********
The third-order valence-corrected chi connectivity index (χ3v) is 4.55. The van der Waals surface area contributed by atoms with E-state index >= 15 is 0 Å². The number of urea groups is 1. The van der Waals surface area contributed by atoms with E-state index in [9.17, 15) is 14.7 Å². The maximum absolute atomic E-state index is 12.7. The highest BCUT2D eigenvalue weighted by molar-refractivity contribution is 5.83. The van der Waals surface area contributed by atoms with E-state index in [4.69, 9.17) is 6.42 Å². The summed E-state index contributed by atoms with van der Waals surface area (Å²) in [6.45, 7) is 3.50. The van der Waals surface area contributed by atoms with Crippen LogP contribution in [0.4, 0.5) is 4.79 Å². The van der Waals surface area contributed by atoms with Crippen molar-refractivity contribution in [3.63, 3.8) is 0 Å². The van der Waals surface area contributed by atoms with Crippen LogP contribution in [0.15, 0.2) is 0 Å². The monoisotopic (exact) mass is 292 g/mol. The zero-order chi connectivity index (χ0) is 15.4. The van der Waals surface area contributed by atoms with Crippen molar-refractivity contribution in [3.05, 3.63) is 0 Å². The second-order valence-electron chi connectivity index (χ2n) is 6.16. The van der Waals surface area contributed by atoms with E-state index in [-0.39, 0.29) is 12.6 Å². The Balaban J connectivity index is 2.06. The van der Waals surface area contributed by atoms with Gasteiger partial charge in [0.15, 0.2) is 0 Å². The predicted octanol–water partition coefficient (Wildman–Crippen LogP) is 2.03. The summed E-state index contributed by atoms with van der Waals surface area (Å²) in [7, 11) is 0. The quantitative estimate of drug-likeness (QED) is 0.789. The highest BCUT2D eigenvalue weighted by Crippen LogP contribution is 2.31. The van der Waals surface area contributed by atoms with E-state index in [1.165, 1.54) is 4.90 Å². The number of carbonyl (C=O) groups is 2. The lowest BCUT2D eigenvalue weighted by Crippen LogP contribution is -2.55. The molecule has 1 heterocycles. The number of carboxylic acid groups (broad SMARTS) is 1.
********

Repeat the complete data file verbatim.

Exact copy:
The third-order valence-corrected chi connectivity index (χ3v) is 4.55. The van der Waals surface area contributed by atoms with E-state index >= 15 is 0 Å². The number of urea groups is 1. The van der Waals surface area contributed by atoms with E-state index in [9.17, 15) is 14.7 Å². The maximum absolute atomic E-state index is 12.7. The highest BCUT2D eigenvalue weighted by molar-refractivity contribution is 5.83. The van der Waals surface area contributed by atoms with E-state index in [4.69, 9.17) is 6.42 Å². The summed E-state index contributed by atoms with van der Waals surface area (Å²) in [6.45, 7) is 3.50. The van der Waals surface area contributed by atoms with Crippen LogP contribution in [0.4, 0.5) is 4.79 Å². The van der Waals surface area contributed by atoms with Crippen molar-refractivity contribution in [3.63, 3.8) is 0 Å². The van der Waals surface area contributed by atoms with Crippen LogP contribution in [0.15, 0.2) is 0 Å². The monoisotopic (exact) mass is 292 g/mol. The zero-order chi connectivity index (χ0) is 15.4. The van der Waals surface area contributed by atoms with Crippen molar-refractivity contribution in [3.05, 3.63) is 0 Å². The second-order valence-electron chi connectivity index (χ2n) is 6.16. The van der Waals surface area contributed by atoms with E-state index in [-0.39, 0.29) is 12.6 Å². The Balaban J connectivity index is 2.06. The van der Waals surface area contributed by atoms with Gasteiger partial charge in [0.15, 0.2) is 0 Å². The predicted octanol–water partition coefficient (Wildman–Crippen LogP) is 2.03. The summed E-state index contributed by atoms with van der Waals surface area (Å²) in [7, 11) is 0. The quantitative estimate of drug-likeness (QED) is 0.789. The highest BCUT2D eigenvalue weighted by Crippen LogP contribution is 2.31. The van der Waals surface area contributed by atoms with E-state index in [1.165, 1.54) is 4.90 Å². The number of carbonyl (C=O) groups is 2. The lowest BCUT2D eigenvalue weighted by Crippen LogP contribution is -2.55. The molecule has 1 heterocycles. The number of carboxylic acid groups (broad SMARTS) is 1.